The New York Times · October 26, 2019
A secret agreement has allowed the nation’s homebuilders to make it much easier to block changes to building codes that would require new houses to better address climate change, according to documents reviewed by The New York Times.
The arrangement, in place for years, guarantees industry representatives a bloc of seats on two powerful committees that recommend building codes.
The New York Times · October 19, 2019
A federal program to encourage black homeownership in the 1970s ended in a flood of foreclosures.
“Racial discrimination persisted in the new market because it was good business, not simply because the industry was stuck in its old ways. Our failure to fully recognize this history has meant that housing policy continues to uncritically revolve around market-based solutions even as black homeownership rates fall to historic lows. It’s hard to uproot these predatory practices because race has been so important to the real estate industry’s bottom line.”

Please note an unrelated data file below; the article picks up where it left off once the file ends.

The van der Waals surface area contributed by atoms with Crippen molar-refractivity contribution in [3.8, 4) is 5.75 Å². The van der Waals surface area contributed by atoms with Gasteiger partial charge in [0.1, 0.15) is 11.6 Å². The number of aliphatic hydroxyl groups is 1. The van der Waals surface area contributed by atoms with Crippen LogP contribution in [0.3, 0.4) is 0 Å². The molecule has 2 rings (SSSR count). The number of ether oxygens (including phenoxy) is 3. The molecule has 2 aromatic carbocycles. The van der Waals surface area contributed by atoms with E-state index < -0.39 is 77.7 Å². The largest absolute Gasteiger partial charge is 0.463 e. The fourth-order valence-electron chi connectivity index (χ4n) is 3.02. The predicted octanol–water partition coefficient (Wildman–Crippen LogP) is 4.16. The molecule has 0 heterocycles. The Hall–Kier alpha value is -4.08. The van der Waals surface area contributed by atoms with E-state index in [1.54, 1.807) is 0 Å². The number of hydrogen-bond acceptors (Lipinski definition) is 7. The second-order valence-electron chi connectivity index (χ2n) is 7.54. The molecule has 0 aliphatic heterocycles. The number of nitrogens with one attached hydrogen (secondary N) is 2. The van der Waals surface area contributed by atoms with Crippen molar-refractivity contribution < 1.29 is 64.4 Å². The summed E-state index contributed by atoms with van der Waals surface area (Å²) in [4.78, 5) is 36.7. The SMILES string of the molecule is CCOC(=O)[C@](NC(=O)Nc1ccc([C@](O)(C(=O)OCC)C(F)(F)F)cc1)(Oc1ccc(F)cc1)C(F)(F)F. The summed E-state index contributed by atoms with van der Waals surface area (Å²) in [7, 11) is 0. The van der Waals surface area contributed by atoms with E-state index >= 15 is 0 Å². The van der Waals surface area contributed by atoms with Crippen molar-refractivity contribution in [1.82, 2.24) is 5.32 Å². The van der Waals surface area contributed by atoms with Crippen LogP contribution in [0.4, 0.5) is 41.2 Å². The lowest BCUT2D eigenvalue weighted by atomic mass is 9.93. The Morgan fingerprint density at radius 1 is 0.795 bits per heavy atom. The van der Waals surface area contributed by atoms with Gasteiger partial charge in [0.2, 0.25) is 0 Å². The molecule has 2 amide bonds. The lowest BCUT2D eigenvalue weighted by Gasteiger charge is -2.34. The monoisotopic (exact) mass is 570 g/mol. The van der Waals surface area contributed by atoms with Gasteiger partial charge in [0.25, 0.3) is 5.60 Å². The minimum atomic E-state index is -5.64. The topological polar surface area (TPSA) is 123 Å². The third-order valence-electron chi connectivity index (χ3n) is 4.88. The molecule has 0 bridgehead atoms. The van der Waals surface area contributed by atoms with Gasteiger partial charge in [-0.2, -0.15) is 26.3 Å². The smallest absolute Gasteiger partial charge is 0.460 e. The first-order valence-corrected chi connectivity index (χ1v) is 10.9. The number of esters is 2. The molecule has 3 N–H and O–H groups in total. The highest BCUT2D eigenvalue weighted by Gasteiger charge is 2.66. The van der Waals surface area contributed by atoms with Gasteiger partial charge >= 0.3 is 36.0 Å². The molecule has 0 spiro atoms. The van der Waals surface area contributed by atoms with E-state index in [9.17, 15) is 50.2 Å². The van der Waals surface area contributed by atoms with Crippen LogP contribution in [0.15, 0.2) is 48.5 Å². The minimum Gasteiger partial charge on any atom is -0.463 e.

Prof. Keeanga-Yamahtta Taylor is Asst. Professor of African American Studies at Princeton University. She is an expert on housing policy.
ProPublica · May 22, 2019
In southwest Connecticut, the gap between rich and poor is wider than anywhere else in the country. Invisible walls created by local zoning boards and the state government block affordable housing and, by extension, the people who need it.
Urban.org · Jan 21, 2017
Beyond watching their bottom line, cities have a moral imperative to care about residents’ financial health. Can a city be great if only some residents are thriving? Can a city be successful if many residents are close to financial ruin because of a spell of unemployment or a broken down car? Empowering residents with the financial tools to prosper moves cities closer to being more equitable to all who call it home.
Brookings · April 19, 2012
As the nation grapples with the growing gap between rich and poor and an economy increasingly reliant on formal education, public policies should address housing market regulations that prohibit all but the very affluent from enrolling their children in high-scoring public schools in order to promote individual social mobility and broader economic security.